Rhode Island Regulation 68


William D. Latzka of Stroock & Stroock & Lavan, LLP, David Scasbrook, Head of Retrospective Solutions at Swiss Re, and Jay C. Votta, Principal, Insurance & Actuarial Advisory Services at Ernst & Young, participated on a lively panel, moderated by Luann Petrellis, Insurance Advisory Services at Ernst & Young, discussing new Rhode Island Regulation 68.  Rhode Island Regulation 68 is a court-sanctioned exit mechanism, modeled on UK Part VII transfers, whereby companies can effect a transfer of insurance or reinsurance business, subject to certain exceptions for life business and workers’ comp.  A transfer effected under Regulation 68 requires approval by the Rhode Island Department of Business Regulation in the first instance and then by the Rhode Island Superior Court, following the filing of a Petition for Implementation.  Each of those approvals hinges, in large part, on the impact report prepared by an independent expert that is required by the statute.  The panel noted that the impact report should ideally address the regulator’s principal concerns: the rights of and protections for the policyholders, the financial security of the acquiring company, and how the acquiring company intends to manage the business.  Notice to all policyholders of the contemplated transfer is required, and anyone – including policyholders – can appear at the court hearing and can claim adverse impact that would result from the transfer.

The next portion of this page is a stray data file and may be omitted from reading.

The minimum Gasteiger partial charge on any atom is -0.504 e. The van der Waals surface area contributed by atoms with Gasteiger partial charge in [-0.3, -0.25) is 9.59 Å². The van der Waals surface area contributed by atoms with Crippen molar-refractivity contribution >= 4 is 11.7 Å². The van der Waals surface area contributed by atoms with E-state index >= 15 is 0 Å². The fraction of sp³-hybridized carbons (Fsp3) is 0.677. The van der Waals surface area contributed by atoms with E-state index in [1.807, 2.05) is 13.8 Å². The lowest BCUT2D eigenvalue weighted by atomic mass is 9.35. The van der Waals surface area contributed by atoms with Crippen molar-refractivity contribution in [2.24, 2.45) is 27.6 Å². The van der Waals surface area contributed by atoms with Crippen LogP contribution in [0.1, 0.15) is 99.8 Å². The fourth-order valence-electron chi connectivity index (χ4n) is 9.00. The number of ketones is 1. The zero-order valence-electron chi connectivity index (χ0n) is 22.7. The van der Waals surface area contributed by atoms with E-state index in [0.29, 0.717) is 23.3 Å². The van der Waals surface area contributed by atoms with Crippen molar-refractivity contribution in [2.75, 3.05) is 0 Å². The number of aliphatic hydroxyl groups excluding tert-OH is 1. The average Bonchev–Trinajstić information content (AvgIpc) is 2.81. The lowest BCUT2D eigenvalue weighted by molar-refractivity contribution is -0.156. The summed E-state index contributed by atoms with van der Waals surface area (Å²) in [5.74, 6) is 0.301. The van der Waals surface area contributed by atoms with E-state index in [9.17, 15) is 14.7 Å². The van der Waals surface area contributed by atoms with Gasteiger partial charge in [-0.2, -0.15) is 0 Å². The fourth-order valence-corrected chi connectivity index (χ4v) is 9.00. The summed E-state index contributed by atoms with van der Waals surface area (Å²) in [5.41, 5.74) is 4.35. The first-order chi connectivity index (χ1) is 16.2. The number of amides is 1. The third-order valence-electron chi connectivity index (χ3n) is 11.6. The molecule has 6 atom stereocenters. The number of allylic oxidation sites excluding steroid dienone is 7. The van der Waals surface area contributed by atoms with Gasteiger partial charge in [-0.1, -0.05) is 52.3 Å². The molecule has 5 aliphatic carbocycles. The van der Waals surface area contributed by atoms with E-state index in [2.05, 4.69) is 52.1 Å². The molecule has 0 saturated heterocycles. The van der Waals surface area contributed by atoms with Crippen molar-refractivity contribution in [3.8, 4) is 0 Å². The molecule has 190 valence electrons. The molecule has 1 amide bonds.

This restructuring tool has at least two primary purposes.  First, Regulation 68 can be used to reduce the number of entities in the corporate family.  The insurance or reinsurance business at issue can be transferred into one company, and the transferor entity or entities can then be dissolved or sold.  Second, Regulation 68 can be used as a legal finality tool.  When the insurance or reinsurance business at issue is transferred to a third party, the transferor entity no longer bears any liability for that business.  Further, there is no opt-out provision in the statute, so a policyholder may not refuse to transfer its policy if the transfer is approved by the court. 

The panel discussed the need for upfront planning to obtain the necessary buy-in from the regulator and from policyholders.  For example, the Regulation 68 transfer might be preceded by a reinsurance agreement and an administrative services agreement to demonstrate that no material change to the policyholders would result from the transfer.  The panel also discussed the fact that companies seeking to effect a Regulation 68 transfer should recognize that it is a long process, and approval is not a foregone conclusion.  Legal challenges to a Regulation 68 transfer may include challenges under the United States Constitution, including whether the Regulation violates the Contract Clause and whether the judgment of a Rhode Island court approving the transfer is entitled to full faith and credit.